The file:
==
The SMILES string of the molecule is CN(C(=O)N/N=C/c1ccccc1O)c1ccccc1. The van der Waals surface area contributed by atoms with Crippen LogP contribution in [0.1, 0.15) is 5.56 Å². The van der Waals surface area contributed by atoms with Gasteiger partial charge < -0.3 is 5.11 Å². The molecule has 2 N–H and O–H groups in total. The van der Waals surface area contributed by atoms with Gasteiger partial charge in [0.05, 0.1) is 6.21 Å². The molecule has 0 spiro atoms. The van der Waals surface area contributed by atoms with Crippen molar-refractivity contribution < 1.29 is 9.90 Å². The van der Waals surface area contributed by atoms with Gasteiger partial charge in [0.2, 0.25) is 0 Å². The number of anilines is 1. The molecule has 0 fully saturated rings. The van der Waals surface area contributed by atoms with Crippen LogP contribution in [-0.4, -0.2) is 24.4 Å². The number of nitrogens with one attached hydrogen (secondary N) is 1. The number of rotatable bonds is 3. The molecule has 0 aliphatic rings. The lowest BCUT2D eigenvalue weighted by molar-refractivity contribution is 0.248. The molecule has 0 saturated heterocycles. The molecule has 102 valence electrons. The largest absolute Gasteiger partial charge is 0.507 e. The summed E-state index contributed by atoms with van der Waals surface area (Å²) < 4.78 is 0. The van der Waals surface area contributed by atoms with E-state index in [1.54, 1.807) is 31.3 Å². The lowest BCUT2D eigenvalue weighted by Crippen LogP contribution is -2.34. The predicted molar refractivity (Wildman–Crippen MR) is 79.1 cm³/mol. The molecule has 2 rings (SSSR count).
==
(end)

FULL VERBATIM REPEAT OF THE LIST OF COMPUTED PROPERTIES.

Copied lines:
The SMILES string of the molecule is CN(C(=O)N/N=C/c1ccccc1O)c1ccccc1. The van der Waals surface area contributed by atoms with Crippen LogP contribution in [0.1, 0.15) is 5.56 Å². The van der Waals surface area contributed by atoms with Gasteiger partial charge < -0.3 is 5.11 Å². The molecule has 2 N–H and O–H groups in total. The van der Waals surface area contributed by atoms with Gasteiger partial charge in [0.05, 0.1) is 6.21 Å². The molecule has 0 spiro atoms. The van der Waals surface area contributed by atoms with Crippen molar-refractivity contribution < 1.29 is 9.90 Å². The van der Waals surface area contributed by atoms with Gasteiger partial charge in [0.2, 0.25) is 0 Å². The number of anilines is 1. The molecule has 0 fully saturated rings. The van der Waals surface area contributed by atoms with Crippen LogP contribution in [-0.4, -0.2) is 24.4 Å². The number of nitrogens with one attached hydrogen (secondary N) is 1. The number of rotatable bonds is 3. The molecule has 0 aliphatic rings. The lowest BCUT2D eigenvalue weighted by molar-refractivity contribution is 0.248. The molecule has 0 saturated heterocycles. The molecule has 102 valence electrons. The largest absolute Gasteiger partial charge is 0.507 e. The summed E-state index contributed by atoms with van der Waals surface area (Å²) < 4.78 is 0. The van der Waals surface area contributed by atoms with E-state index in [1.54, 1.807) is 31.3 Å². The lowest BCUT2D eigenvalue weighted by Crippen LogP contribution is -2.34. The predicted molar refractivity (Wildman–Crippen MR) is 79.1 cm³/mol. The molecule has 2 rings (SSSR count).